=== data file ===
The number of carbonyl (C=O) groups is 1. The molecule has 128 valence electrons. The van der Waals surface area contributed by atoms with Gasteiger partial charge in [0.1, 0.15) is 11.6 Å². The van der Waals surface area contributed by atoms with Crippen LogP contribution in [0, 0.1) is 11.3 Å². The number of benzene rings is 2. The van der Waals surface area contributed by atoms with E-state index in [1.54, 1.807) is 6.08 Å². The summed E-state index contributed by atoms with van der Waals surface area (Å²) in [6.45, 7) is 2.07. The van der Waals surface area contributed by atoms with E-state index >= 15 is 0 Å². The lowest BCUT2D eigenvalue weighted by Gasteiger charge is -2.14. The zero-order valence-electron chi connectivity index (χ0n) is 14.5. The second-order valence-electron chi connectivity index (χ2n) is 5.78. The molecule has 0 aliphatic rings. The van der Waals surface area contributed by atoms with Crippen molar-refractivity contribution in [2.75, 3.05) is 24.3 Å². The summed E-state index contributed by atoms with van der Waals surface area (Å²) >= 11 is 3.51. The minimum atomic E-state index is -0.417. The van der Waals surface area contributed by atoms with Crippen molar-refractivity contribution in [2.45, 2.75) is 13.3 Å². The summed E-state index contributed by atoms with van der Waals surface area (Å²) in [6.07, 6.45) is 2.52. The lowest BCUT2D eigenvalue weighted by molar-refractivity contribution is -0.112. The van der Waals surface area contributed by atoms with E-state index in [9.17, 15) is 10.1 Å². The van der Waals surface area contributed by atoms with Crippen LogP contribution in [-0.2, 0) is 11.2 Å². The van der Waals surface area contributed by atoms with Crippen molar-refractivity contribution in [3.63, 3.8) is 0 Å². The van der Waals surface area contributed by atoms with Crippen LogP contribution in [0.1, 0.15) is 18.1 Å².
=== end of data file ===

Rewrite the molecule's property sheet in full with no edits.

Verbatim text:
The number of carbonyl (C=O) groups is 1. The molecule has 128 valence electrons. The van der Waals surface area contributed by atoms with Gasteiger partial charge in [0.1, 0.15) is 11.6 Å². The van der Waals surface area contributed by atoms with Crippen LogP contribution in [0, 0.1) is 11.3 Å². The number of benzene rings is 2. The van der Waals surface area contributed by atoms with E-state index in [1.54, 1.807) is 6.08 Å². The summed E-state index contributed by atoms with van der Waals surface area (Å²) in [6.45, 7) is 2.07. The van der Waals surface area contributed by atoms with E-state index >= 15 is 0 Å². The lowest BCUT2D eigenvalue weighted by Gasteiger charge is -2.14. The zero-order valence-electron chi connectivity index (χ0n) is 14.5. The second-order valence-electron chi connectivity index (χ2n) is 5.78. The molecule has 0 aliphatic rings. The van der Waals surface area contributed by atoms with Crippen molar-refractivity contribution in [2.75, 3.05) is 24.3 Å². The summed E-state index contributed by atoms with van der Waals surface area (Å²) >= 11 is 3.51. The minimum atomic E-state index is -0.417. The van der Waals surface area contributed by atoms with Crippen molar-refractivity contribution in [2.45, 2.75) is 13.3 Å². The summed E-state index contributed by atoms with van der Waals surface area (Å²) in [6.07, 6.45) is 2.52. The lowest BCUT2D eigenvalue weighted by molar-refractivity contribution is -0.112. The van der Waals surface area contributed by atoms with E-state index in [9.17, 15) is 10.1 Å². The van der Waals surface area contributed by atoms with Crippen LogP contribution in [-0.2, 0) is 11.2 Å². The van der Waals surface area contributed by atoms with Crippen molar-refractivity contribution in [3.63, 3.8) is 0 Å². The van der Waals surface area contributed by atoms with Crippen LogP contribution in [0.1, 0.15) is 18.1 Å².